When your abilities start getting stolen away from you, it’s a bit like the violation of a thief. One takes inventory of what is going, or has gone, missing. This then gets linked with the amount of effort and the amount of joy that one has put into the abilities that are being carried out the door. Mary and I have gotten pretty accustomed to dealing with the ongoing thievery, finding new ways to continue to enjoy life but now, we’re up against a more difficult wall.

Losing the ability to talk is difficult, but the biggest kicker so far, the elephant in the room, is that I am losing the ability to swallow my saliva. Such a seemingly small thing. Whoever gives it much thought? But it keeps coming. It’s nonstop. Makes me have to cough, which I can’t do. I try to ignore it but it makes me feel bad because something is in my lungs. On rare occasions, I’ve started to have choking fits where I’m gasping for air which sends my wife, Mary, into the stressful hurry of taking care of the problem. Of course it’s hard for me but it is actually harder on her as she is the one who must deal with and solve the emergency. There are medications to reduce saliva, and I am on some of them, but they seem to present a trade off. They turn down the volume of secretions but make them much thicker, making what you do have impossible to swallow. It’s a balancing act that has no clear solution.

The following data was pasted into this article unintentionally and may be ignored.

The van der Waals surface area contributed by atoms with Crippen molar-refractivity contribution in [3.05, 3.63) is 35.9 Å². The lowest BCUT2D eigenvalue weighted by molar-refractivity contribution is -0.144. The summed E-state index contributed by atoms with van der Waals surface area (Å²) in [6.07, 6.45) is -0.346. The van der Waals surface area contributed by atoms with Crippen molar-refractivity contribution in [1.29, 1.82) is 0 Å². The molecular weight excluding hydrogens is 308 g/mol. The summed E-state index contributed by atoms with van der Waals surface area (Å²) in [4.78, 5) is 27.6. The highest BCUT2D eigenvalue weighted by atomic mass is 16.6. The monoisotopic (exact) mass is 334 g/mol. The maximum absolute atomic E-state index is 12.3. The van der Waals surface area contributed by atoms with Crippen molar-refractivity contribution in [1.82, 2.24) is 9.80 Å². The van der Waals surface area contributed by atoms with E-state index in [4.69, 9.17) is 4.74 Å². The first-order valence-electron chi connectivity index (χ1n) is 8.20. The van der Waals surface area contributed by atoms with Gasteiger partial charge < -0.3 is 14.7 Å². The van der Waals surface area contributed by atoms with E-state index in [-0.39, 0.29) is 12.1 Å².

The mental stress this creates has much to do with the feeling of winning and losing. We have worked very hard over the past five or six years to find a work around to whatever problem is now at hand, most of that falling on Mary lately. She has gotten very good at it. The notion that, at some point, we can’t keep winning forever is tough on the psyche.

Though we’ve had to deal with worrisome difficulties over the last number of days, we actually do feel like we are having joyful moments and that most of each day is good. Love, that’s winning.